Which of the following factors brought Zionism to the attention of the British Cabinet?

Jun 2019
21
California
#1
I'm debating with a few of my colleagues as to which three of the following four factors brought Zionism to the attention of Zionism during world war I:

1. The influential role of Chaim Weizmann, a committed Zionist in London with connections to the British government.

2. To improve their chances of being elected by the influential Jewish voters in Great Britain.

3. The belief that Jewish groups in the US and Russia could influence their governments to ally with the British during the war.

4. Britain sponsorship of Jewish settlement in Palestine would require a British presence in the region and keep France out an area contiguous to the Suez Canal zone.

I know that one of these had nothing to do with it, if you could please tell me which of the three really brought zionism to the attention of the British cabinet, I would really appreciate it.
 

pugsville

Ad Honorem
Oct 2010
9,382
#2
I'm debating with a few of my colleagues as to which three of the following four factors brought Zionism to the attention of Zionism during world war I:

1. The influential role of Chaim Weizmann, a committed Zionist in London with connections to the British government.

2. To improve their chances of being elected by the influential Jewish voters in Great Britain.

3. The belief that Jewish groups in the US and Russia could influence their governments to ally with the British during the war.

4. Britain sponsorship of Jewish settlement in Palestine would require a British presence in the region and keep France out an area contiguous to the Suez Canal zone.

I know that one of these had nothing to do with it, if you could please tell me which of the three really brought zionism to the attention of the British cabinet, I would really appreciate it.

1, then 3,

Dont' accpet 2 or 4 as being very valid at all.
 

pugsville

Ad Honorem
Oct 2010
9,382
#4
it has to be three of the four points, if you had to put money on it, which three of the four points would you choose?
I don;t aacpet your framing. 2 and 4 I do not find as being valid at all, I find them just wrong. I don't regard either as being more valid than the other,

2. The "Jewish Vote" was not a thing at all. British politics, 1st past the pot, just not a thing.
4. The British had presence in many parts of the middle east, no requirement for Jewish State.,
 

AlpinLuke

Forum Staff
Oct 2011
26,889
Italy, Lago Maggiore
#5
I've got a different opinion: I tend to think that geopolitics at the end rules ... so that I pick up number 4. When at London they realized that the Jewish state would haven't been that loyal and useful vassal state, they begun to show a variable behavior. We should note that UK suffered a kind of counter destiny: as soon as Israeal declared the independence US, USSR and then Turkey recognized it just to kick UK out of ME.
 

Futurist

Ad Honoris
May 2014
21,197
SoCal
#6
I'm debating with a few of my colleagues as to which three of the following four factors brought Zionism to the attention of Zionism during world war I:

1. The influential role of Chaim Weizmann, a committed Zionist in London with connections to the British government.

2. To improve their chances of being elected by the influential Jewish voters in Great Britain.

3. The belief that Jewish groups in the US and Russia could influence their governments to ally with the British during the war.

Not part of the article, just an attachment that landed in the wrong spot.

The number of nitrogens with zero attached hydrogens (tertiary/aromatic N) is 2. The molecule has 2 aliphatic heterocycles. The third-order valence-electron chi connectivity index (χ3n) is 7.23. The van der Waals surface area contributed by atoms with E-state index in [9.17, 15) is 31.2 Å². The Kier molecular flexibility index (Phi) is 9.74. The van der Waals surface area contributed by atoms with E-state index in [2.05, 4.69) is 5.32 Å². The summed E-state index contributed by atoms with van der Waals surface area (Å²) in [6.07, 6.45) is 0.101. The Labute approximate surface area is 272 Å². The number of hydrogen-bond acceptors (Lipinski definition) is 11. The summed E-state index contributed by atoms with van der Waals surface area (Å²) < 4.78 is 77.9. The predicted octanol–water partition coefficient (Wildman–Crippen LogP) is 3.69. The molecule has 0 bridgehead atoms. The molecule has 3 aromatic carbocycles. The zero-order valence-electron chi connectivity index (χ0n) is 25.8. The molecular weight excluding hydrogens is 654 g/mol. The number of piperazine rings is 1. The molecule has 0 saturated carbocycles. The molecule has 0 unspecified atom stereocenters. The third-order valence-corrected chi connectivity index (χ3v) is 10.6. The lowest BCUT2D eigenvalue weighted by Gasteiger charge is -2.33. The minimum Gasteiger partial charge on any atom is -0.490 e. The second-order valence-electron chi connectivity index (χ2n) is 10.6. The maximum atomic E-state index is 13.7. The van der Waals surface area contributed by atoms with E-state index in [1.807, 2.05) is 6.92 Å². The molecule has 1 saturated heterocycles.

4. Britain sponsorship of Jewish settlement in Palestine would require a British presence in the region and keep France out an area contiguous to the Suez Canal zone.

I know that one of these had nothing to do with it, if you could please tell me which of the three really brought zionism to the attention of the British cabinet, I would really appreciate it.
I agree with pugsville here. Jews were only several percent of the total British population at the very most and thus probably weren't a decisive force in British politics. As for Zionism strengthening the British presence in the Middle East, I'm unsure that Zionist Jews would have been any more willing to be Britain's lackeys than Palestinian Arabs were.

Also, just how powerful were Jewish groups in Russia in 1917?
 
Mar 2015
1,436
Yorkshire
#7
I was just about to recommend an excellent book that I bought recently:
A Line in the Sand: Britain, France and the struggle that shaped the Middle East by James Barr

especially as it was selling for 99pence for the Kindle version on Amazon. It describes in detail the twists and turns which resulted in the carve up of the Middle East following WW1.

However it seems to have been removed from the low price offer list and is now £7.

Point 4 is the closest according to this book. Weizman did manage to convince the key members, but certainly not all, of the British Government that Zionist settlers would work with the British to prevent French (or others) encroaching on the Canal. The Government convinced itself that Jewish settlers would develop the economy, reduce the burden and cost of running the Province and, with luck, in time the benefits would flow to the Arab population (and harmony would break out!).

Added to this David LLoyd George, both a sinner and a committed Christian, had a visceral hatred of the Turk and thought that the Jews had been promised a homeland.

However the dominant reason was saving money and keeping the Canal safe from foreign hands (French).

Of course it was not long before it was realised that Zionists were only willing to support British policy as long as it matched their own aspirations.